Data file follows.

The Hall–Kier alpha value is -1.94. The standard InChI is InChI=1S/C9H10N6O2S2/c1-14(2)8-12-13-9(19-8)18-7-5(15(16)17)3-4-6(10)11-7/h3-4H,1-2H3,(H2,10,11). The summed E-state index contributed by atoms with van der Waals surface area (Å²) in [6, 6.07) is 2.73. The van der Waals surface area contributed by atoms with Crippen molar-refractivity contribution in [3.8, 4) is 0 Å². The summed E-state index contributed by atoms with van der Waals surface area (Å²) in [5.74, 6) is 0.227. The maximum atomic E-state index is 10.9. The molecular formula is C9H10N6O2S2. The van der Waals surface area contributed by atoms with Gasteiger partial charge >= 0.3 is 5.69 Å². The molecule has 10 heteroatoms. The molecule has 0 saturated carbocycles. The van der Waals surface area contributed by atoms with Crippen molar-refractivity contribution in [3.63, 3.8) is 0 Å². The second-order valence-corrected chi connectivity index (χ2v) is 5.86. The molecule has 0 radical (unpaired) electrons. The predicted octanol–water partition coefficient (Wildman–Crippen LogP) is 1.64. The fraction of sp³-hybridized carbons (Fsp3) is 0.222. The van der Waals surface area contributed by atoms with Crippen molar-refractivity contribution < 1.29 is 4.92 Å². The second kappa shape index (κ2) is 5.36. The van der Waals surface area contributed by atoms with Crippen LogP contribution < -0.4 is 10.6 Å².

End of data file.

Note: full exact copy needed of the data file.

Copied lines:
The Hall–Kier alpha value is -1.94. The standard InChI is InChI=1S/C9H10N6O2S2/c1-14(2)8-12-13-9(19-8)18-7-5(15(16)17)3-4-6(10)11-7/h3-4H,1-2H3,(H2,10,11). The summed E-state index contributed by atoms with van der Waals surface area (Å²) in [6, 6.07) is 2.73. The van der Waals surface area contributed by atoms with Crippen molar-refractivity contribution in [3.8, 4) is 0 Å². The summed E-state index contributed by atoms with van der Waals surface area (Å²) in [5.74, 6) is 0.227. The maximum atomic E-state index is 10.9. The molecular formula is C9H10N6O2S2. The van der Waals surface area contributed by atoms with Gasteiger partial charge >= 0.3 is 5.69 Å². The molecule has 10 heteroatoms. The molecule has 0 saturated carbocycles. The van der Waals surface area contributed by atoms with Crippen molar-refractivity contribution in [3.63, 3.8) is 0 Å². The second-order valence-corrected chi connectivity index (χ2v) is 5.86. The molecule has 0 radical (unpaired) electrons. The predicted octanol–water partition coefficient (Wildman–Crippen LogP) is 1.64. The fraction of sp³-hybridized carbons (Fsp3) is 0.222. The van der Waals surface area contributed by atoms with Crippen molar-refractivity contribution < 1.29 is 4.92 Å². The second kappa shape index (κ2) is 5.36. The van der Waals surface area contributed by atoms with Crippen LogP contribution < -0.4 is 10.6 Å².